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Member Since 22 Feb 2006
Offline Last Active Aug 29 2015 05:35 PM

Posts I've Made

In Topic: Using hiring audio test in your portfolio

25 August 2015 - 04:13 PM

I've always shared just the audio from any tests that I've done in the past. That should be more than fine to do from a legal stance. 

In Topic: How Do I Become A Video Game Composer?

26 July 2015 - 08:46 PM

Yeah, I should have been more clear. Delivering audio on target and on schedule is absolutely critical! But that actual sentence was the help the OP (and other readers) realize (or reaffirm) that great audio can be made with a number of different set ups. Thanks for pointing that out - really good stuff here for folks to chew on.


Excellent discussion!

In Topic: How Do I Become A Video Game Composer?

21 July 2015 - 02:00 PM

And remember the only thing that matters is how good your audio sounds! Don't get sucked into the "I have to get THIS piece of gear" or "use this type of plug-in" kind of quests or debates. The better you understand your gear the better your odds of making great audio. And learn as much as you can about game audio tech (Wwise, Fmod, Xact, XML, ActionScript, etc). You may not have to ever actually code but the more you can understand how a programmer has to put things together, the better. 

In Topic: How Do I Become A Video Game Composer?

21 July 2015 - 01:55 PM

I've been crunching so, honestly, I have only skimmed this thread. Becoming a game composer is easier than ever in that more and more people are making games/apps whereas before iOS/Android/etc the bar of entry was much higher. I would read up on as much as you can about the art of making game music as well as the business side of working in games (many people forget this aspect of it).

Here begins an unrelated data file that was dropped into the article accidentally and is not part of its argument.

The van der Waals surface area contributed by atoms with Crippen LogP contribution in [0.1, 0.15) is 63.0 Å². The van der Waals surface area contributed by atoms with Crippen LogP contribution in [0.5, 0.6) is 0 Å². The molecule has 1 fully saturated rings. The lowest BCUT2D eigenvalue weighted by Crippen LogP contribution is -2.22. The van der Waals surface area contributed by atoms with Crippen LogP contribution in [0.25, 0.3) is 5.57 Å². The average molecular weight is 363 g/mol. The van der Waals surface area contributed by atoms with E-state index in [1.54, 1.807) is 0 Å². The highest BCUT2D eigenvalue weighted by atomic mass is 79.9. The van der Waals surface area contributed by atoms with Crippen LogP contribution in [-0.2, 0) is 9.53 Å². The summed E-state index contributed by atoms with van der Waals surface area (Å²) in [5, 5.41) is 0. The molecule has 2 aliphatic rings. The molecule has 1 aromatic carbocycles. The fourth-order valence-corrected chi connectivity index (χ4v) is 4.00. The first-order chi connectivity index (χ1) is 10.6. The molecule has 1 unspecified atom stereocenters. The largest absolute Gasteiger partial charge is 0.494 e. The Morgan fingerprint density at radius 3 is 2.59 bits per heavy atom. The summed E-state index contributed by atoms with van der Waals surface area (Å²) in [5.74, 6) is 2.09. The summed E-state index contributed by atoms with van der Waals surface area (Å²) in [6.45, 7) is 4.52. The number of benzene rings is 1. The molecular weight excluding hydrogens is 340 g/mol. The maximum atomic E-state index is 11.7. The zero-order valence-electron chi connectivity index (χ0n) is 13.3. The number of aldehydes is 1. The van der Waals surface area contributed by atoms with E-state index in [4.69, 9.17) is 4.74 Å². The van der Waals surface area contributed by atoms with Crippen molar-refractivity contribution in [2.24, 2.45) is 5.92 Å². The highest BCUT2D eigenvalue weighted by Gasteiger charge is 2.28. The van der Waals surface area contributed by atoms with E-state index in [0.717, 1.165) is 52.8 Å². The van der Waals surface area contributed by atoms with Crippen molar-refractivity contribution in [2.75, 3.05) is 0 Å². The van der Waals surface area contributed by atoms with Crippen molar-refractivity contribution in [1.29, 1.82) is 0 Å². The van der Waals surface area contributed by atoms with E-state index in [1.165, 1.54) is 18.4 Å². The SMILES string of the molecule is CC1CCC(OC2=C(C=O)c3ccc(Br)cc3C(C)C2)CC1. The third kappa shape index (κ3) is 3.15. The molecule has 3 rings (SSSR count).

Start putting yourself out there, working for small(er) teams and projects. This is where you can cut your teeth, make some mistakes, learn some better workflow ideas and make some relationships. Nobody expects you to be perfect they just expect you to try really hard. Or... I should say, most people don't expect perfection when you're starting out. If you're applying to something like Blizzard first thing... well, they DO expect quite a bit! 


Also realize that being a freelance composer/game audio guy (or gal!) encompasses many things including being your own PR/IT/accounting/legal/manager person. All in one! I started one day after reading two books (The Fat Man on Game Audio and Aaron Mark's Complete Guide to Game Audio) and having played around with electronic music for five years. I simply made a website, put up some demo reel material and made myself known to the industry. It took a lot of time, some mistakes, a dash of luck and lots of hard work and focus. 


Dan (a good friend of mine) probably said most of this because he's awesome! But if he didn't, there ya go! 


Best of luck!



In Topic: Looking for feedback? I know I am

01 July 2015 - 05:10 AM

Don't spam the board, please.


If people are interested in your topic, they'll respond. Otherwise, please just let it be.